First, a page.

2 - Is your scout is in a traditional school setting and if so, how are they doing in that setting? Scouting can be in some ways like school and in some ways can provide you a glimpse about how your scouts might do socially and academically. If they are in a traditional classroom with or without support and they are adjusted and progressing well without much delay then you should take that into consideration when looking at what type of scouting unit would be best suited for your scout. If they are struggling, having sensory issues, concentration issues or any other issue that is impeding their progress then that should be considered as well.
3 - Does the leadership know and understand the special needs of your scout? This means they are not just giving lip service and saying “yes, I get it and we will take care of them”. Retention has been a challenge for many scouting units in the US and many times units want to get the numbers to see who will stick.
It is strongly recommended that you have a meeting with the unit leader and if the unit has some type of committee that the leader is also included in the meeting. For Cub Scouts, Joey and Beavers having the Den Leader in the meeting is important as well. In the meeting let them know about your scout’s strengths and weaknesses. The unit should be aware of any sensory issues and at the meeting, you should bring along a completed Autism and Scouting Sensory Form to let the leaders know what the issue will be.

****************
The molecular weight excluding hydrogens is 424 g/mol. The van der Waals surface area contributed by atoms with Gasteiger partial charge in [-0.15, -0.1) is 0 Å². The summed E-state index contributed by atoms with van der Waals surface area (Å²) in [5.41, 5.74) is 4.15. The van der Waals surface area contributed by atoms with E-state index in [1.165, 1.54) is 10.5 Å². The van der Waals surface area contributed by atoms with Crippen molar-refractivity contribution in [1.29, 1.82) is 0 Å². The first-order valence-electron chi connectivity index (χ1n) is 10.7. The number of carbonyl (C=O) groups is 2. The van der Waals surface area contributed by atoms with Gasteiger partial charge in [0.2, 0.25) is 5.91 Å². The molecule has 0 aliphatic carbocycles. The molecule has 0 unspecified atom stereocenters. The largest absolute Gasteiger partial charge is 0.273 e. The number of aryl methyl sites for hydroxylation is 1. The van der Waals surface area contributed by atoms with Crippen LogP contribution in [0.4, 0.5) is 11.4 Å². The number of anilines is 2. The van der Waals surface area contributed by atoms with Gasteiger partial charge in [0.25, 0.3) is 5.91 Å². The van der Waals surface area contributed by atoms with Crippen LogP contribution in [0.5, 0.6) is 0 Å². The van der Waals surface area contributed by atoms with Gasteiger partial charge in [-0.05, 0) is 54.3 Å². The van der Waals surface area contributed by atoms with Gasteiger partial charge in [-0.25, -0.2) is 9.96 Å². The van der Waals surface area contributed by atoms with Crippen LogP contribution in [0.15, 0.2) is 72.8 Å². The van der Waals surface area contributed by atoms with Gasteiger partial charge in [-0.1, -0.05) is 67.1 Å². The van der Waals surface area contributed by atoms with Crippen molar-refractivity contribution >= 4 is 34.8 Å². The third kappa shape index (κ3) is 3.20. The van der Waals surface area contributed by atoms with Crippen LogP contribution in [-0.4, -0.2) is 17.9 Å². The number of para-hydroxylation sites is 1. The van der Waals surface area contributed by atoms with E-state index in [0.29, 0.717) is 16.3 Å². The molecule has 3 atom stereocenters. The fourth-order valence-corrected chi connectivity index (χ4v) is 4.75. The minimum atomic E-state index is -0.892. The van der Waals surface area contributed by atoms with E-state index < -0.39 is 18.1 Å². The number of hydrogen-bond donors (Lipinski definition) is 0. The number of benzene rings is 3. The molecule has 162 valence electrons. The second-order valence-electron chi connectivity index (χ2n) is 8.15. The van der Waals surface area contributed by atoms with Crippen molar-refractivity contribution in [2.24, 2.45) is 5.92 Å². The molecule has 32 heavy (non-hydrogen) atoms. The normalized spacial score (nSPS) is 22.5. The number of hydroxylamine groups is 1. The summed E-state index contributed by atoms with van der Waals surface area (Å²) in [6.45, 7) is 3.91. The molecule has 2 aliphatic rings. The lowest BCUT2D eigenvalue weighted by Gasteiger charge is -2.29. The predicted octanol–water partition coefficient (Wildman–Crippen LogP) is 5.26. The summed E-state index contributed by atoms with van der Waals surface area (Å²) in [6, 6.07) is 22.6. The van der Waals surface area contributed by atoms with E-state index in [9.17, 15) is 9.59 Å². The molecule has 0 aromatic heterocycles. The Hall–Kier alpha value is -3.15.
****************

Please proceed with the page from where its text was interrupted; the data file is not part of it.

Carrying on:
This is a meeting where you should be interviewing the leaders to see if this will be a fit for your scout as well as your family. Scouting doesn’t just include the scout, it can and should be a family experience.
Most units will be more than willing to add new kids who have special challenges but sometimes the leadership in a traditional unit is not prepared to work with a scout on the Autism Spectrum or one that has Sensory Processing issues. In some cases leadership will seem reluctant to add scouts with special needs because they have no experience or understanding on what Autism and are either fearful or unwilling to reach outside themselves to expand their knowledge.
4 - Has the leadership worked with scouts either in the present or the past that have similar conditions as your scout? As every scout on the Autism Spectrum is unique, if the leader has worked with somebody with co-conditions and sensory issues near to what your scout has, they will have a better understanding what it takes to work with scouts with Autism, Sensory Processing Disorders or related conditions.